On the whole, although it’s nice to see new businesses on the High Street, we didn’t feel Fat Aubergine offered anything that wasn’t already available from other cafés. It’s not the easiest of markets either, as Cinnamon Square uses its award winning homemade breads and is better than ever in its recently expanded form, while Brown Sugar’s deli format offers a superior selection of fresh food. For the moment at least we’re likely to stay with our current regular favourites for weekend lunches.

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Wendover & Gerrards Cross

Today we had something of a two centre day trip. The morning consisted of an antiques hunt in Wendover. Well, less of a hunt and more of a browse, really. Wendover seems to have carved out something of a local niche as a antiques centre, boasting a couple of large rambling buildings stuffed full of antiques in every corner. There’s also a military art gallery we visited on our last trip – paintings of WWII fighters and bombers – you know the kind of thing.

We visited the two main antique shops and from the second emerged with a bugle; a trapping that is becoming an almost inevitable purchase on one of our days out. Tara is now amassing something of a collection of the things.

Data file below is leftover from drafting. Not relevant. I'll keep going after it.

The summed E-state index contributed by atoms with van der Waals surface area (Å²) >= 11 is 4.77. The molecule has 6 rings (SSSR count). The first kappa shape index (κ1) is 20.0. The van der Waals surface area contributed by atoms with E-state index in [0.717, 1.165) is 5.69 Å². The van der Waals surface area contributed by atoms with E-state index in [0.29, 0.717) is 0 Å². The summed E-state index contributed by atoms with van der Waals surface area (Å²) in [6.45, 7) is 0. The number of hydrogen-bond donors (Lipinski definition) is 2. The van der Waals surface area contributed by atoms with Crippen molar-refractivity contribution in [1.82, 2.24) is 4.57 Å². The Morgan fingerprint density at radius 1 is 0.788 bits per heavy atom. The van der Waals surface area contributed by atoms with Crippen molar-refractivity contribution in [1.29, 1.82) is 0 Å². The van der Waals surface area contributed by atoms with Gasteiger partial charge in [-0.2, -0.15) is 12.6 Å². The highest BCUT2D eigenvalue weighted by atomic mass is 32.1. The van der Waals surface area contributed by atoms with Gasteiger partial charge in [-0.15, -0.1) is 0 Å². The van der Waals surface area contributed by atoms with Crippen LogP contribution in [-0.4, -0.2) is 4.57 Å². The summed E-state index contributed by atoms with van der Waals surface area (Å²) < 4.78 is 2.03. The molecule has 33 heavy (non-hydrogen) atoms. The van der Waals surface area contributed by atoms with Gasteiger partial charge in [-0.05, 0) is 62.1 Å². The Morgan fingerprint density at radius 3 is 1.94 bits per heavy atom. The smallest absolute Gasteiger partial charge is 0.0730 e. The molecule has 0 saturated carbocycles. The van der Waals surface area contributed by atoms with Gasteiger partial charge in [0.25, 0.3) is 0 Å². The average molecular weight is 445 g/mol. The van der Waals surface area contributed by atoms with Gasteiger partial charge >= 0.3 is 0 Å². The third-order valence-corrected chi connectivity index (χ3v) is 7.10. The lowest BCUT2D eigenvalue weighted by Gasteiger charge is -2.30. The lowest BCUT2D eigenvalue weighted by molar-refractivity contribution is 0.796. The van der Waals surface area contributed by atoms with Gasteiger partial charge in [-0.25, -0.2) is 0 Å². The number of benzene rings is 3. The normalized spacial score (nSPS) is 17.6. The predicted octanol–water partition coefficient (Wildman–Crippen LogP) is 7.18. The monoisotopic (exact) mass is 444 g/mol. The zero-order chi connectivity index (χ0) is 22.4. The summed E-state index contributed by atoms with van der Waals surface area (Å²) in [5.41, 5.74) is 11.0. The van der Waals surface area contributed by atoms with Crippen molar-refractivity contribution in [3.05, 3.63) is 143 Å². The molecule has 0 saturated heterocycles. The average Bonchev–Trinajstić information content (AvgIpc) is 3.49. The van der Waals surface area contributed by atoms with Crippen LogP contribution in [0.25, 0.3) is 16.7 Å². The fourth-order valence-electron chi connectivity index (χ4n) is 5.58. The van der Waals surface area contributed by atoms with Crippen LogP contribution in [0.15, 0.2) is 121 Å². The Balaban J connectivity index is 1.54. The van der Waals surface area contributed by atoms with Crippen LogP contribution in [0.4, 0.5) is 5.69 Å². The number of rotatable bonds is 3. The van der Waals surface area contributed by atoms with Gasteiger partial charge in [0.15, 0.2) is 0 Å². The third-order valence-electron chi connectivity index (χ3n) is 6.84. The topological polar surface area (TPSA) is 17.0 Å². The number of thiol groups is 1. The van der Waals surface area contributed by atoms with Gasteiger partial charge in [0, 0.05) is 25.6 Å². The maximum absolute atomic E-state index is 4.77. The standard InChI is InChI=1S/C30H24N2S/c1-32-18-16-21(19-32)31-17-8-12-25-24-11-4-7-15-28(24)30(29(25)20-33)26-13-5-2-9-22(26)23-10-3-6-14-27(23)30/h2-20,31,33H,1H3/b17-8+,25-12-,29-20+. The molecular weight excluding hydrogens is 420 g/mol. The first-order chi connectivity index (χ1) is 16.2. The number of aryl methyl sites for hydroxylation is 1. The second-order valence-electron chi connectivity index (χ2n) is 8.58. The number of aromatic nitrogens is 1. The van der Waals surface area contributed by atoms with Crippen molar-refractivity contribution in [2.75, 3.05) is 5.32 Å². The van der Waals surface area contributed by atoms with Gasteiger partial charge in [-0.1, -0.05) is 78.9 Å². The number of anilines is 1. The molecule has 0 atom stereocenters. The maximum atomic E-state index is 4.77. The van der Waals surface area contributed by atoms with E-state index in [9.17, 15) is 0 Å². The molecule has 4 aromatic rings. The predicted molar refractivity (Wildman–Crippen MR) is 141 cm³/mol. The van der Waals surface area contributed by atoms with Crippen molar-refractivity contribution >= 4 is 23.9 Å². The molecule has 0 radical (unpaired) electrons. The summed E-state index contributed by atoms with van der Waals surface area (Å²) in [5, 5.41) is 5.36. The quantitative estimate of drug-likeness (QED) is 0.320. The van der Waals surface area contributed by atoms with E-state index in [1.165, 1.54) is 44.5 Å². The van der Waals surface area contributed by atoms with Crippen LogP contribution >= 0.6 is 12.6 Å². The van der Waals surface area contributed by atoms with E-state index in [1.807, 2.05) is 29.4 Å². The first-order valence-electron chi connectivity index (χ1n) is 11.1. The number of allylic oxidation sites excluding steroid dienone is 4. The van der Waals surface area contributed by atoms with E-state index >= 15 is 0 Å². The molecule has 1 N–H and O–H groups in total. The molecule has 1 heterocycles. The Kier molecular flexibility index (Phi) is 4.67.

A third stop in Wendover was that of the chocolaterie we’d eyed up on our visit last year. Although Wendover is a pleasant town, the weather was biting and damp, making a stop off for hot drinks and food and welcome and, we felt, a rather necessary requirement, although deterring further exploration of the area.

Putting off a more extensive wander around Wendover for a warmer month, we set off on a largely diagonal route across the area to Gerrards Cross on the A413. Gerrards Cross (GX) is a town we know very little about, other than we’d identified it having a cinema, which struck us as unusual, given it’s rather modest size (a population of some 7,000, according to Wikipedia).

Again we had a curtailed wander around the shopping streets of GX due to the weather, which offered a few nice looking cafes and a Cafe Rouge, although not a huge amount of great interest otherwise. There was a great amount of work going on over the railway line, where the ill-fated attempt in 2005 to build a Tesco over a tunnel has seemingly been restarted. There’s apparently a common, but again, it will have to wait for the summer months.

We spent the afternoon in the warmth of the town’s rather diddy Odeon cinema. Although there was a large half-term audience, they were all impressively well behaved, which perhaps reflects well on the purportedly well-heeled inhabitants of this area; one of the priciest outside of London, no less.

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A return to picture of the day

Although winter is by no means the best time of year for photography, the autumn season we’re currently experiencing that precedes it offers, in comparison, a wealth of colour, light and opportunities.

The first photo for the newly reprised Photo of the Day is not, however, an autumnal scene, although I hope many will follow. Today, the first day parliament is sitting following the summer recess, saw Greenpeace protestors on the roof of the Palace of Westminster. Alas, my iPhone’s paltry camera didn’t masterly touch this piece of current affairs, however hopefully something of the scene was captured: